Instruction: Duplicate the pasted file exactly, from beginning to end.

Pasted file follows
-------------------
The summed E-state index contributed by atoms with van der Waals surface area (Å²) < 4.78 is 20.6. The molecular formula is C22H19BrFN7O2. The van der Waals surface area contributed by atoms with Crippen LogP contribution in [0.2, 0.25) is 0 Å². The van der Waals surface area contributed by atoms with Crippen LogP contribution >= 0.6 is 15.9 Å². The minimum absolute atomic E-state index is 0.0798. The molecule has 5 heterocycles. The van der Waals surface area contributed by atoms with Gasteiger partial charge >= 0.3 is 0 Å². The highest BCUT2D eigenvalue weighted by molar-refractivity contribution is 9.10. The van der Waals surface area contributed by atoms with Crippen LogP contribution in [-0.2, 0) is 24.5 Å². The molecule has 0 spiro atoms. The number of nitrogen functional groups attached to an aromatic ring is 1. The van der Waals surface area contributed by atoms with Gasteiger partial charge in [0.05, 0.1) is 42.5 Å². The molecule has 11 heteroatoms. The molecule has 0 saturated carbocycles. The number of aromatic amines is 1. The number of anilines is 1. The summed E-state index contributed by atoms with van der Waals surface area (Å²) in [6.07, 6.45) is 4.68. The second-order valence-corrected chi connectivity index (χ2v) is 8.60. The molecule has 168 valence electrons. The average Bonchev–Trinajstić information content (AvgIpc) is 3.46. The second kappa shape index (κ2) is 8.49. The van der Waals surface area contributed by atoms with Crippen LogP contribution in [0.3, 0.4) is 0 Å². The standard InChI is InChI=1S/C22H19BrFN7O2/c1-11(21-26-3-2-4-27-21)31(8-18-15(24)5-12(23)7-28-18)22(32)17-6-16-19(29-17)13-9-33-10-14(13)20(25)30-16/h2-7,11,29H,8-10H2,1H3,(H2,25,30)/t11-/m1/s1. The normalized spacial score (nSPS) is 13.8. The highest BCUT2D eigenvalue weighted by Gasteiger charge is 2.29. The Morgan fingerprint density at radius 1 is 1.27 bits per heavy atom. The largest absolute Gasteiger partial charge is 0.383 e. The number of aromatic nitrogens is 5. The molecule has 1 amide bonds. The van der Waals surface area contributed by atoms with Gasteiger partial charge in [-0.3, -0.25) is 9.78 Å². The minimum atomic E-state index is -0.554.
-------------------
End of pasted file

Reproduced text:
The summed E-state index contributed by atoms with van der Waals surface area (Å²) < 4.78 is 20.6. The molecular formula is C22H19BrFN7O2. The van der Waals surface area contributed by atoms with Crippen LogP contribution in [0.2, 0.25) is 0 Å². The van der Waals surface area contributed by atoms with Crippen LogP contribution >= 0.6 is 15.9 Å². The minimum absolute atomic E-state index is 0.0798. The molecule has 5 heterocycles. The van der Waals surface area contributed by atoms with Gasteiger partial charge >= 0.3 is 0 Å². The highest BCUT2D eigenvalue weighted by molar-refractivity contribution is 9.10. The van der Waals surface area contributed by atoms with Crippen LogP contribution in [-0.2, 0) is 24.5 Å². The molecule has 0 spiro atoms. The number of nitrogen functional groups attached to an aromatic ring is 1. The van der Waals surface area contributed by atoms with Gasteiger partial charge in [0.05, 0.1) is 42.5 Å². The molecule has 11 heteroatoms. The molecule has 0 saturated carbocycles. The number of aromatic amines is 1. The number of anilines is 1. The summed E-state index contributed by atoms with van der Waals surface area (Å²) in [6.07, 6.45) is 4.68. The second-order valence-corrected chi connectivity index (χ2v) is 8.60. The molecule has 168 valence electrons. The average Bonchev–Trinajstić information content (AvgIpc) is 3.46. The second kappa shape index (κ2) is 8.49. The van der Waals surface area contributed by atoms with Crippen LogP contribution in [0.3, 0.4) is 0 Å². The standard InChI is InChI=1S/C22H19BrFN7O2/c1-11(21-26-3-2-4-27-21)31(8-18-15(24)5-12(23)7-28-18)22(32)17-6-16-19(29-17)13-9-33-10-14(13)20(25)30-16/h2-7,11,29H,8-10H2,1H3,(H2,25,30)/t11-/m1/s1. The normalized spacial score (nSPS) is 13.8. The highest BCUT2D eigenvalue weighted by Gasteiger charge is 2.29. The Morgan fingerprint density at radius 1 is 1.27 bits per heavy atom. The largest absolute Gasteiger partial charge is 0.383 e. The number of aromatic nitrogens is 5. The molecule has 1 amide bonds. The van der Waals surface area contributed by atoms with Gasteiger partial charge in [-0.3, -0.25) is 9.78 Å². The minimum atomic E-state index is -0.554.